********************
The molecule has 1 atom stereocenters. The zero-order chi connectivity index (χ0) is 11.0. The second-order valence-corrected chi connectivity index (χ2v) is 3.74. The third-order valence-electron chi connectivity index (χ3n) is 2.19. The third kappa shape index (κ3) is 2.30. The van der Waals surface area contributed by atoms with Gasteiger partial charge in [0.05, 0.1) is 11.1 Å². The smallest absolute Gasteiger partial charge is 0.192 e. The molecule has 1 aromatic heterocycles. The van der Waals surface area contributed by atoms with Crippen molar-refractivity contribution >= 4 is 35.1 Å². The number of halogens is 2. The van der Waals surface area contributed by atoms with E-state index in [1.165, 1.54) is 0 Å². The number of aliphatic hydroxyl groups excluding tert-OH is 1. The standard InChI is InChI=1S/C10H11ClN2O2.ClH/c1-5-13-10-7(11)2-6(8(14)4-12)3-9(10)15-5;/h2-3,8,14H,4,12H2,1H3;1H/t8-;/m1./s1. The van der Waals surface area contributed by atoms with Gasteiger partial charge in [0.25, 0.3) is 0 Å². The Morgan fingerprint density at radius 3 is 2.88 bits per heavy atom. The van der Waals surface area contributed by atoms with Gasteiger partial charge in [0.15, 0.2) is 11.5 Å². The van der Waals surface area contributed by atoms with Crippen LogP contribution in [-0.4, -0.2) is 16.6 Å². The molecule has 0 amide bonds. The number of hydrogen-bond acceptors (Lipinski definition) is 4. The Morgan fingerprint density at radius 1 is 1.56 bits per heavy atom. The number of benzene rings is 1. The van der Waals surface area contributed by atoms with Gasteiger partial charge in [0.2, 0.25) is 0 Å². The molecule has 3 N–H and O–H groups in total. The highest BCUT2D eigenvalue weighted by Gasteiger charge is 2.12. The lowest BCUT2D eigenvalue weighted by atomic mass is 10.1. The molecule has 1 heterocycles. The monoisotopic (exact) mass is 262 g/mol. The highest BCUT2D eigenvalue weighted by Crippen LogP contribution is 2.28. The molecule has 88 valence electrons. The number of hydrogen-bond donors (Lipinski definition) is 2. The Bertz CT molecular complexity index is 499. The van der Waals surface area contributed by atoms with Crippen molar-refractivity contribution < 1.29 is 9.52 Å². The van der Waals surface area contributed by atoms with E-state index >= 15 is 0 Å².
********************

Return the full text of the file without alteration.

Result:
The molecule has 1 atom stereocenters. The zero-order chi connectivity index (χ0) is 11.0. The second-order valence-corrected chi connectivity index (χ2v) is 3.74. The third-order valence-electron chi connectivity index (χ3n) is 2.19. The third kappa shape index (κ3) is 2.30. The van der Waals surface area contributed by atoms with Gasteiger partial charge in [0.05, 0.1) is 11.1 Å². The smallest absolute Gasteiger partial charge is 0.192 e. The molecule has 1 aromatic heterocycles. The van der Waals surface area contributed by atoms with Crippen molar-refractivity contribution >= 4 is 35.1 Å². The number of halogens is 2. The van der Waals surface area contributed by atoms with E-state index in [1.165, 1.54) is 0 Å². The number of aliphatic hydroxyl groups excluding tert-OH is 1. The standard InChI is InChI=1S/C10H11ClN2O2.ClH/c1-5-13-10-7(11)2-6(8(14)4-12)3-9(10)15-5;/h2-3,8,14H,4,12H2,1H3;1H/t8-;/m1./s1. The van der Waals surface area contributed by atoms with Gasteiger partial charge in [0.25, 0.3) is 0 Å². The Morgan fingerprint density at radius 3 is 2.88 bits per heavy atom. The van der Waals surface area contributed by atoms with Gasteiger partial charge in [0.15, 0.2) is 11.5 Å². The van der Waals surface area contributed by atoms with Crippen LogP contribution in [-0.4, -0.2) is 16.6 Å². The molecule has 0 amide bonds. The number of hydrogen-bond acceptors (Lipinski definition) is 4. The Morgan fingerprint density at radius 1 is 1.56 bits per heavy atom. The number of benzene rings is 1. The van der Waals surface area contributed by atoms with Gasteiger partial charge in [0.2, 0.25) is 0 Å². The molecule has 3 N–H and O–H groups in total. The highest BCUT2D eigenvalue weighted by Gasteiger charge is 2.12. The lowest BCUT2D eigenvalue weighted by atomic mass is 10.1. The molecule has 1 heterocycles. The monoisotopic (exact) mass is 262 g/mol. The highest BCUT2D eigenvalue weighted by Crippen LogP contribution is 2.28. The molecule has 88 valence electrons. The number of hydrogen-bond donors (Lipinski definition) is 2. The Bertz CT molecular complexity index is 499. The van der Waals surface area contributed by atoms with Crippen molar-refractivity contribution < 1.29 is 9.52 Å². The van der Waals surface area contributed by atoms with E-state index >= 15 is 0 Å².